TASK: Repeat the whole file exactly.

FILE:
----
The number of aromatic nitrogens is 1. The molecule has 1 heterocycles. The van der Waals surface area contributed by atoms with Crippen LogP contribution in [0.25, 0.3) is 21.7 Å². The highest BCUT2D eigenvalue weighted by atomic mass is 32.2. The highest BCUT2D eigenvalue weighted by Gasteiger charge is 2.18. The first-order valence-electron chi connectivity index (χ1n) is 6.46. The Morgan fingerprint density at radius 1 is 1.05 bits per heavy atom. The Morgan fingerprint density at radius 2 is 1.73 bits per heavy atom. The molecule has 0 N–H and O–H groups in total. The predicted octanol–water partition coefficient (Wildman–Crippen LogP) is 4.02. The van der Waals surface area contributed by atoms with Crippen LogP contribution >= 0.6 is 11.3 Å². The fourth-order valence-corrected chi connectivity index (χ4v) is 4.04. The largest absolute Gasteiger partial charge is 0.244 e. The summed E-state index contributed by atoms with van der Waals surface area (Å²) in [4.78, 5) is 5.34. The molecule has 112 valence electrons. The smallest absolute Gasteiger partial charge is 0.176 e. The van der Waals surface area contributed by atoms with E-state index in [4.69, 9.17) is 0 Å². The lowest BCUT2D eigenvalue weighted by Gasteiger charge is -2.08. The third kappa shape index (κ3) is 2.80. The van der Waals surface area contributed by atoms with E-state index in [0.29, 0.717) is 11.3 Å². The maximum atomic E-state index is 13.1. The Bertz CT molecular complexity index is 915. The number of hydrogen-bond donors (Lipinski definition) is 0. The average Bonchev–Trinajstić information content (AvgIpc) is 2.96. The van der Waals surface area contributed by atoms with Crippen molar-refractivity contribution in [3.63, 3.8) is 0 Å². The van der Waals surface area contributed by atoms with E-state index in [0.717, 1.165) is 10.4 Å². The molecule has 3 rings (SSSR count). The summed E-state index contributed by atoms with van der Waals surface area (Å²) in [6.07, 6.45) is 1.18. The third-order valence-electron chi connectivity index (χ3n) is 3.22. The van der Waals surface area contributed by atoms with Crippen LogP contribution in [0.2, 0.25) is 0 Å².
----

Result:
The number of aromatic nitrogens is 1. The molecule has 1 heterocycles. The van der Waals surface area contributed by atoms with Crippen LogP contribution in [0.25, 0.3) is 21.7 Å². The highest BCUT2D eigenvalue weighted by atomic mass is 32.2. The highest BCUT2D eigenvalue weighted by Gasteiger charge is 2.18. The first-order valence-electron chi connectivity index (χ1n) is 6.46. The Morgan fingerprint density at radius 1 is 1.05 bits per heavy atom. The Morgan fingerprint density at radius 2 is 1.73 bits per heavy atom. The molecule has 0 N–H and O–H groups in total. The predicted octanol–water partition coefficient (Wildman–Crippen LogP) is 4.02. The van der Waals surface area contributed by atoms with Crippen LogP contribution >= 0.6 is 11.3 Å². The fourth-order valence-corrected chi connectivity index (χ4v) is 4.04. The largest absolute Gasteiger partial charge is 0.244 e. The summed E-state index contributed by atoms with van der Waals surface area (Å²) in [4.78, 5) is 5.34. The molecule has 112 valence electrons. The smallest absolute Gasteiger partial charge is 0.176 e. The van der Waals surface area contributed by atoms with E-state index in [4.69, 9.17) is 0 Å². The lowest BCUT2D eigenvalue weighted by Gasteiger charge is -2.08. The third kappa shape index (κ3) is 2.80. The van der Waals surface area contributed by atoms with E-state index in [0.29, 0.717) is 11.3 Å². The maximum atomic E-state index is 13.1. The Bertz CT molecular complexity index is 915. The number of hydrogen-bond donors (Lipinski definition) is 0. The average Bonchev–Trinajstić information content (AvgIpc) is 2.96. The van der Waals surface area contributed by atoms with Crippen molar-refractivity contribution in [3.63, 3.8) is 0 Å². The van der Waals surface area contributed by atoms with E-state index in [0.717, 1.165) is 10.4 Å². The molecule has 3 rings (SSSR count). The summed E-state index contributed by atoms with van der Waals surface area (Å²) in [6.07, 6.45) is 1.18. The third-order valence-electron chi connectivity index (χ3n) is 3.22. The van der Waals surface area contributed by atoms with Crippen LogP contribution in [0.2, 0.25) is 0 Å².